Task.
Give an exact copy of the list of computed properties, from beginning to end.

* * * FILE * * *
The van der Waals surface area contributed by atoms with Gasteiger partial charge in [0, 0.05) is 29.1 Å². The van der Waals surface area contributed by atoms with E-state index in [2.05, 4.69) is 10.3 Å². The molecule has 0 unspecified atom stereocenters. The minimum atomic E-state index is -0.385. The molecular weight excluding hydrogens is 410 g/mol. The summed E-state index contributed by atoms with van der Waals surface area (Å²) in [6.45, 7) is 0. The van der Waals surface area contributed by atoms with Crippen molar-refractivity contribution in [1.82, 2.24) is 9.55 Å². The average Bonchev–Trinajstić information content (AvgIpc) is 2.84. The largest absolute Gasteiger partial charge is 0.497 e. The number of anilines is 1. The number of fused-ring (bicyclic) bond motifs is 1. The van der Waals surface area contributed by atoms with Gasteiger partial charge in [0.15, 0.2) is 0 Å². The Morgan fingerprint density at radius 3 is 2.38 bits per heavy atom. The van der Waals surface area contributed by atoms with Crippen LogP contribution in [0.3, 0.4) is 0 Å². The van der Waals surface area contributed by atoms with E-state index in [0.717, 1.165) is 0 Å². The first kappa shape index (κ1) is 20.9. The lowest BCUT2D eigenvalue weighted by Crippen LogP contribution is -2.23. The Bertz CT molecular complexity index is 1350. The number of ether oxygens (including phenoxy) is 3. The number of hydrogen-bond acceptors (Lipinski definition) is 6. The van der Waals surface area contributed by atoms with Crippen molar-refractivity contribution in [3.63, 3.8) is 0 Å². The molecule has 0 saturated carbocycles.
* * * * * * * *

The van der Waals surface area contributed by atoms with Gasteiger partial charge in [0, 0.05) is 29.1 Å². The van der Waals surface area contributed by atoms with E-state index in [2.05, 4.69) is 10.3 Å². The molecule has 0 unspecified atom stereocenters. The minimum atomic E-state index is -0.385. The molecular weight excluding hydrogens is 410 g/mol. The summed E-state index contributed by atoms with van der Waals surface area (Å²) in [6.45, 7) is 0. The van der Waals surface area contributed by atoms with Crippen molar-refractivity contribution in [1.82, 2.24) is 9.55 Å². The average Bonchev–Trinajstić information content (AvgIpc) is 2.84. The largest absolute Gasteiger partial charge is 0.497 e. The number of anilines is 1. The number of fused-ring (bicyclic) bond motifs is 1. The van der Waals surface area contributed by atoms with Gasteiger partial charge in [0.15, 0.2) is 0 Å². The Morgan fingerprint density at radius 3 is 2.38 bits per heavy atom. The van der Waals surface area contributed by atoms with Crippen LogP contribution in [0.3, 0.4) is 0 Å². The van der Waals surface area contributed by atoms with E-state index in [0.717, 1.165) is 0 Å². The first kappa shape index (κ1) is 20.9. The lowest BCUT2D eigenvalue weighted by Crippen LogP contribution is -2.23. The Bertz CT molecular complexity index is 1350. The number of ether oxygens (including phenoxy) is 3. The number of hydrogen-bond acceptors (Lipinski definition) is 6. The van der Waals surface area contributed by atoms with Crippen molar-refractivity contribution in [3.63, 3.8) is 0 Å². The molecule has 0 saturated carbocycles.